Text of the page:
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The achievement of the "Composition," appears to have been a principal object with Sir John Perrot. Accordingly, on 15th July, 1585, a commission issued, directed rected to Sir Richard Bingham Governor of Connaught, the Earls of Thomond and Clanrickard, the Baron of Athenrie, Sir Tyrrelagh O'Brien, Sir Richard Bourke Mac

"Elizabeth R.

"Ffirst, forasmuch as We have determyned to unite, and by theise presents do unite the Country of Thomond otherwise called the Countie of Clare to your goverment of Connaght as yt was in the tyme of Sir Edward Fitton or any other President* or governor of that province; Our pleasure is that you do carefully consider of the nomber of Baronyes within that Countie, and after view k consideracon of the same, to resarve upon the said Baronies such yerely somes of money, services of men, laborers in our works it cariadge horses by consent of the gentlemen and freeholders as ratably is resarved in the rest of Connaght by the late Composicons made by you there, the same to passe by Indentur betwene you k the said gentlemen of Thomond.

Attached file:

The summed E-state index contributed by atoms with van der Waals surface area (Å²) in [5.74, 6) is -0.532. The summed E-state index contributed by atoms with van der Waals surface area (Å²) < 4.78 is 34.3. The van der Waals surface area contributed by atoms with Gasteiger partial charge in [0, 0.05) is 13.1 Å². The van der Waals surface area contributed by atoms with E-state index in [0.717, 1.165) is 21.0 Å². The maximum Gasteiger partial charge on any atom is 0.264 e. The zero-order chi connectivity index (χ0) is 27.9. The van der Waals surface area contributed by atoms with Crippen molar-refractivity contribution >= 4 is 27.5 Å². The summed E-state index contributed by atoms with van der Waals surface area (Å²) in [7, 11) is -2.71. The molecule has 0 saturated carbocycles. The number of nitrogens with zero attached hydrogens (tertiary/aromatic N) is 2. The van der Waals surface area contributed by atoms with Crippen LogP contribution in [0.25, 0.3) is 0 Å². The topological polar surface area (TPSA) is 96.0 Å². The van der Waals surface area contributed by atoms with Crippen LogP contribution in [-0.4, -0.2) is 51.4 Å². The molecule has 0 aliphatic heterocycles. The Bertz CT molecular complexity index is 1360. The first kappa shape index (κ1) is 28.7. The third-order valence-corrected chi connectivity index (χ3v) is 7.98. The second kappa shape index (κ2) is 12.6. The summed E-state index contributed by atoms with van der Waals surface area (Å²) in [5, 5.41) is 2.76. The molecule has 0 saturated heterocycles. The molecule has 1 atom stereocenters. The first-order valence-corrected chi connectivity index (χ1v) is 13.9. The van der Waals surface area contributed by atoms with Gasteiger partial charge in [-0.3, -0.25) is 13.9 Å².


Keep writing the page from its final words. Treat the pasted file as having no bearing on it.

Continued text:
2. "Also that you have a spetiall regard to the comen quiet of that countrie of Thomonde and to prevents such hurts hereafter as have bene don betwene those of Thomond k the Inhabitaunts of Clanricard, severelie punisbinge those on both sides the mountayns that shall give any mayntenaunce to the proclaymed Rebels of the Bourks, & others that live in those parts, unlese they shalbe lycenced by you to gev them releefe when any such Rebell shalbe protected by you, k not otherwise.

3. "Also wheare by advice of our Counsell heere, wee have thought it necessary that the north parte of the cittie of Lymerick from Newgate upward where the Castell standeth, might sarve as the Shire towne for the Countie of Clare at the tyme of the assises, because a good June male be had there for tliorderly triall of all the Countrie causes, That uppon your impartinge of those our orders to the Lord Justice of that Bealme that he and you resolve upon som meane how to drawe the Haior k inhabitaunts of Lymerick to consente thereunto either by parliament or otherwise, or at least for a tyme tyll som apte place in Thomond maie at the Countrie chardges be

circuited with a wall, which we think not harde to be broght to passe in this peaceible tyme, wherein we are contented that the laborers to be resarved to us in the Composicons be imployed, fc do refer to you the choise of the place, W* we conceave maie fltlie be at Quyne, Killaloe, or Innis, yf Clare be not ours, but graunted to thearle of Thomond as We are enformid.